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The Abstract Normal for Classical Record Covers
Exploring the Modernist visual influence on the traditional genre
After World War I, artists began experimenting with new ideas, subjects, and mediums as a reaction to the traditionalist ways of society. This period in art became broadly known as Modernism and includes many movements including Impressionism, Cubism, Futurism, and more.
At the same time as visual artists were being inspired by Modernism, so too were musicians. Around the world, musical artists and theorists like Igor Stravinsky, Dmitri Shostakovich, Arnold Schoenberg, and John Cage, among others, were creating avant-garde compositions from the traditional orchestral classical pieces. It was only a matter of time before the sonic and visual Modernist mediums crossed paths in the form of album covers.
From the beginning of the 1950s through the 60s, artists began further exploring the International Typographic Style, or Swiss Style, that had begun at the beginning of the 20th century. While the style was invented to convey messages in a clear and distinct way, designers accompanied the copy with bold colors and shapes, creating dynamic gestures in the process. Rudolph de Harak, a follower of the movement, but categorized as an American Modernist, applied many of these designs to the covers of the American classical label, Westminster.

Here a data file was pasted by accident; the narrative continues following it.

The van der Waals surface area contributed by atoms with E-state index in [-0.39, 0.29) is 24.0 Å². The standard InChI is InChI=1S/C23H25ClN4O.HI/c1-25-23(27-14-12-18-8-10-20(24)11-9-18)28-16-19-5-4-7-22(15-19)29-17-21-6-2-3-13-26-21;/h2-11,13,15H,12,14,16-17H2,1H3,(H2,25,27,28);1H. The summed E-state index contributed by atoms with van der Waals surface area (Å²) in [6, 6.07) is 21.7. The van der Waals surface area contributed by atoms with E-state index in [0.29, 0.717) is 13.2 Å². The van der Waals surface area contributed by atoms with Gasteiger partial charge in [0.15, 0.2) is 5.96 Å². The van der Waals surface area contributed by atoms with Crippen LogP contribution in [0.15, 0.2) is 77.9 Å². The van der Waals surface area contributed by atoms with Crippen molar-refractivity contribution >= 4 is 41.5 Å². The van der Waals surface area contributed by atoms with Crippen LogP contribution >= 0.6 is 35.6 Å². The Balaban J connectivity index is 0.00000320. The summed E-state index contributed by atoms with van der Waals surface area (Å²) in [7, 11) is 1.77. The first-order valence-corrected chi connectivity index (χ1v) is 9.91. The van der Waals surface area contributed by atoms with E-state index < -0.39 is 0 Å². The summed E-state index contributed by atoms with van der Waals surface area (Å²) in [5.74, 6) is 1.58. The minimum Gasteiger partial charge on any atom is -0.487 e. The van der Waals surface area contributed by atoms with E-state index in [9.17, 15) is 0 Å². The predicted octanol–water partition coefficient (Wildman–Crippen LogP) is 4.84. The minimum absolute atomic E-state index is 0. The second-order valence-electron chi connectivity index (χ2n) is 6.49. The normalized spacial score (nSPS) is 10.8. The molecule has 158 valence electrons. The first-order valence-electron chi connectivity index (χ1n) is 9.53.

The Warsaw Autumn (Warszawska Jesień) Festival, founded in 1956 by the composers Tadeusz Baird and Kazimierz Serocki, also adopted this chapter of Modernist design. Organized by the Polish Composers’ Union, founded in 1945, the mission of the 9-day event was to introduce contemporary and avant-garde music to the world. Designers like Waldemar Świerzy and Hubert Hilscher helped propel the aesthetic forward with visuals that mimicked the soundwaves of the compositions.
While Modernism fell out of style with the birth of Post-Modernism in the 70s, the era gave classical and avant-garde compositions a starting point for their record covers: abstraction. Later on, in the 80s we see the same visual archetype showcased, yet the idea of movement is presented in a louder state. Fast forward to the era of streaming, we see modern composers visualized through subtle, minimalist compositions. Modernism, and thus abstraction, has allowed a genre that doesn’t have a personal brand for composers or orchestras, an identity for it as a whole.
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